His grandmother had had disturbing dreams after her conversion. The family had holo recordings of it speaking of those dreams, the old thing seated, in full flesh and color, though the lighting was harsh from the side and generally poor, as if it were seated by a window. There was that strange cast to the skin of the face, so indeterminate and mixed. Not genderless, but too fully gendered. "I'd been unisex four years, with dreams, oh, the dreams, sometimes the man over me, I underneath as I remembered it, other times myself protecting as if a fighter in the African wars I remembered from my childhood, or lusting. There were the terrible images of blood and death, and the limited nuclear accident you can still see where Gibraltar was. It was so strange, sometimes the dreams would make me both at once, lover and loved. So strange..."
Its voice grew frail and odd then, as if it fell into an empty reverie, as if it had the Syndrome. But it straightened in the chair. "Before the Vostok Massacre," it said, its voice sliding, as unisex voices did, up and down the scale unpredictably. "Eleven days before the Vostok Massacre I dreamed. A child ran down a tunnel, holding a stick, a very precious stick. I knew the feeling of it, that it was valuable because it was wood, which made the place Antarctica, of course, where wood's so very scarce. The meldslats of the tunnel wall like ribs, and running with the stick so it clicked on the slats. It was joyous, that running, and the clicking sound of the wooden stick."
It paused again, the story was so old, so well-worn with the telling of it. There was a trace of smile at its lips, remembering. "Then the tunnel collapsed, the hum of neurophage weapons, that awful sound like nails on chalkboard, like the squeal of atmospherics crossing one another, that awful silence as the voices cut off. The child stopped running when the tunnel collapsed, stopped running, stopped the clicking, stopped. Just stopped. The winds blew down, so cold, so cold, through the open ceiling of the tunnel, you see. The child froze there in the tunnel, her hand frozen to the metal wall, her precious stick in her hand."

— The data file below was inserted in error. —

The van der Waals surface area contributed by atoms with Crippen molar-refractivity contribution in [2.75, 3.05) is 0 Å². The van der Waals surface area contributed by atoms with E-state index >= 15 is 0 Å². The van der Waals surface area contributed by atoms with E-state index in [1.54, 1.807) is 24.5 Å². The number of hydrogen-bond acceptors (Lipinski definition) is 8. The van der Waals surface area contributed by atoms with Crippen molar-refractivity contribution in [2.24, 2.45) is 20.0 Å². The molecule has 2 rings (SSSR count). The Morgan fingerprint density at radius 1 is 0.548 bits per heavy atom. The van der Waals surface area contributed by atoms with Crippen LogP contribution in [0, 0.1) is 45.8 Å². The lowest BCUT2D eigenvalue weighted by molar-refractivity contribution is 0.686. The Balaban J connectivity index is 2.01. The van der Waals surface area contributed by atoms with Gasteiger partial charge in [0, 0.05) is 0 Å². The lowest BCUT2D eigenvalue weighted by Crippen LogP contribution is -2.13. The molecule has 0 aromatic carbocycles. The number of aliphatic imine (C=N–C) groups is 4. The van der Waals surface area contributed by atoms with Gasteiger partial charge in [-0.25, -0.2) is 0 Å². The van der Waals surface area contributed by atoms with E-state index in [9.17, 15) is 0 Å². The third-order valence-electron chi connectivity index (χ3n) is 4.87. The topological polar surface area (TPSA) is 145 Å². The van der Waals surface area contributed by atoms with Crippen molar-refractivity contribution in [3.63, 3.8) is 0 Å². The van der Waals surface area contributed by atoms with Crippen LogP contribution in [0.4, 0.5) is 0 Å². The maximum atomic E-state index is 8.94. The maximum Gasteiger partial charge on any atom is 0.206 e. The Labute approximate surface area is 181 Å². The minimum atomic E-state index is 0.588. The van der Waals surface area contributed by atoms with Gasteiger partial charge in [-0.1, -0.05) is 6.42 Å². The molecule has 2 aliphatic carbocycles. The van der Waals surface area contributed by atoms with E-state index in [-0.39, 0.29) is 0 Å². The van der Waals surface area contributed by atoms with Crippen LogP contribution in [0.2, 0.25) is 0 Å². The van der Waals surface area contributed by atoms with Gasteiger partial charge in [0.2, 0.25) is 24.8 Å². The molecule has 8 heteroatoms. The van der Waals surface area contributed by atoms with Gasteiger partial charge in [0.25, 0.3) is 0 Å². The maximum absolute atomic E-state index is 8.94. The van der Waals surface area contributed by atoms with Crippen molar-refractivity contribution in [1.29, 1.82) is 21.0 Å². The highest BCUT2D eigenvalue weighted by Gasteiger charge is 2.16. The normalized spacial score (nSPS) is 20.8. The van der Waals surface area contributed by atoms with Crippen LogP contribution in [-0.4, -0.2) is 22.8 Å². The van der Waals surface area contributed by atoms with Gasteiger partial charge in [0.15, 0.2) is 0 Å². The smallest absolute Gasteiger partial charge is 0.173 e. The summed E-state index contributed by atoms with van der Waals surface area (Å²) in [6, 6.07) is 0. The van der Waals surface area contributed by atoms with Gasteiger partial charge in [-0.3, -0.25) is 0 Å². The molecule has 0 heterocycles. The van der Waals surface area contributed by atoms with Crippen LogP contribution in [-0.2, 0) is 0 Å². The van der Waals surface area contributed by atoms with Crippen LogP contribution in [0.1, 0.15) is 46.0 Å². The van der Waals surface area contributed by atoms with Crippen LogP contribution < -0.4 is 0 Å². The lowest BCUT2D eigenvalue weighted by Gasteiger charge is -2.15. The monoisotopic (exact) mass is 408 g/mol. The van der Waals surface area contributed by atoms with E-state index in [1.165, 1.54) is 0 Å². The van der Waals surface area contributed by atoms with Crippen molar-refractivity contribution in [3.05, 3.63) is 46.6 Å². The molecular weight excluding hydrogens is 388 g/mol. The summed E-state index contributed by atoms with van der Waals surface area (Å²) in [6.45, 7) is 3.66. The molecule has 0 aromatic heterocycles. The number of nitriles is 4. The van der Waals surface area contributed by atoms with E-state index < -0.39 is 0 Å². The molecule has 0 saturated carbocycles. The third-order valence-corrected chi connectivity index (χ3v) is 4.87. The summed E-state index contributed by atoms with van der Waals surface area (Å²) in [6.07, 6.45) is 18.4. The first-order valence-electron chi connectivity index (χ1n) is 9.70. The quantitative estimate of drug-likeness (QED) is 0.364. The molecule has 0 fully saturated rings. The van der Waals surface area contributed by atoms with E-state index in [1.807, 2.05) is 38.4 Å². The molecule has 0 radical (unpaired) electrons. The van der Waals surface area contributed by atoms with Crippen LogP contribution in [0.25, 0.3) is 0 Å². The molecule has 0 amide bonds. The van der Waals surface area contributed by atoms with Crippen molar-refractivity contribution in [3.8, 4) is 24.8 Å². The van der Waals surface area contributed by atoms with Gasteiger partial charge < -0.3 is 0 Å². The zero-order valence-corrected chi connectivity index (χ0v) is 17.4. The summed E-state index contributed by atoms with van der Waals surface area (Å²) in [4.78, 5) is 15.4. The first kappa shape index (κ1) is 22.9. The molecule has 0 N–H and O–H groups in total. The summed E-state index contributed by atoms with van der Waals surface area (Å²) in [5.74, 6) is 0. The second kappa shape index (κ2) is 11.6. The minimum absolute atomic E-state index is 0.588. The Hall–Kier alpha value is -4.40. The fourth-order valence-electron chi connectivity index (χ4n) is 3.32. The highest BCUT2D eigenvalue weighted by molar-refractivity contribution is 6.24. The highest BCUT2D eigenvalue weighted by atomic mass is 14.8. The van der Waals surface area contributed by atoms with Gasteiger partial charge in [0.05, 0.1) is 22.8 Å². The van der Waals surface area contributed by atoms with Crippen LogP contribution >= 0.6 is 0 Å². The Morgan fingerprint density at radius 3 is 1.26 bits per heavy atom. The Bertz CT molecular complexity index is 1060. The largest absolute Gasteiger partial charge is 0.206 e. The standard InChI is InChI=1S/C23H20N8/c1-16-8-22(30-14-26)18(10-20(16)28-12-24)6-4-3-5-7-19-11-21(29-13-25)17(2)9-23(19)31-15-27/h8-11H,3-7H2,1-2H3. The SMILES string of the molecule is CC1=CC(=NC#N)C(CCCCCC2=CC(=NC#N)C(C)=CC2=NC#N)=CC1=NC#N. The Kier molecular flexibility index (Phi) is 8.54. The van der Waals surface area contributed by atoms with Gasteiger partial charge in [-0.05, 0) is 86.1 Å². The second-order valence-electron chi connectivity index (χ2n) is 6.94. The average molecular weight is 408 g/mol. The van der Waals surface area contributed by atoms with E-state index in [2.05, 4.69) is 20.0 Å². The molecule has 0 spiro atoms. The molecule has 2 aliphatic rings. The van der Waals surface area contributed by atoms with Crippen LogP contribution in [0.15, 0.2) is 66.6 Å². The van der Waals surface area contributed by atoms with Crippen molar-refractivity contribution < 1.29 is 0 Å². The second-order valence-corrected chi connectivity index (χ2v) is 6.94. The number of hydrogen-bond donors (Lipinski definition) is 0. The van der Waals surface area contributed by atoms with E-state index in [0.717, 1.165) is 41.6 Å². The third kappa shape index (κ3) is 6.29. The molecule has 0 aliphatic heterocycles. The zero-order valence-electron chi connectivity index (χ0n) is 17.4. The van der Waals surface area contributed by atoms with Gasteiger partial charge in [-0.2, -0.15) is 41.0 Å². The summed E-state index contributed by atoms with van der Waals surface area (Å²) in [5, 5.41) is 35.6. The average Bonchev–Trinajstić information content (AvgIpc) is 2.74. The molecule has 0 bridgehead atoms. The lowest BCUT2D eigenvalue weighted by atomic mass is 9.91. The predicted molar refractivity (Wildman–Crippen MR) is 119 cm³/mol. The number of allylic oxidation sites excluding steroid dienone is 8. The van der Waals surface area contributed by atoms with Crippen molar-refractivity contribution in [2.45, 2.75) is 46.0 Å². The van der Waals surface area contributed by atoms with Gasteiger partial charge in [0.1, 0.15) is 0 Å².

It looked into the scanners directly, its features moving from light to shadow and back as its head turned. "I awoke then in fear. This dream was real, real as others I had, but more terrible. Why would I dream of a massacre like that? I knew no one in Antarctica then, knew nothing of the place, yet I knew from the dream how precious a wooden stick would be, what a treasure it was to a child. A child who would die.
"The frightening thing of course was that the men who came in through the broken walls were Elite Neutralization Corps troopers. They were our soldiers, attacking a city in the ice. Why? I could not believe it, though I knew from the feeling of that dream that it was true. I haunted the holos, the newsnets, but there was nothing. Days went by, but each night the dream returned, bits of it. The tunnel, the winds, the clicking sound, distant voices. I saw a heat pump power plant, underground gardens, a nursery. Even then, of course, people feared the Ants because no one knew what they were doing, what they were up to. The satellites couldn't see them well, ice baffled the infrareds, and the coverage was patchy. That's what the newsnets told us. Then the newsnets told us the ENC had investigated the Ants' research center at Vostok. That's what they called it, an investigation. Years later we knew it was a massacre."
It shook its head, and its hair, very white now, swirled like snow in and out of the light. "The child froze," it said. "A very disturbing dream. I told no one of this dream, or of any of the others. Only this recording. But I saw the Vostok Massacre eleven days before it happened."
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All text © 1986 Rob Swiggart. "Portal : A Dataspace Retrieval" is available courtesy of the Author's Guild Backprint Programme. ISBN: 0595197841All programming and software © 2002 Salim Fadhley. Released under the GPL. Code available on request.
Updated: Sun Apr 14 2002
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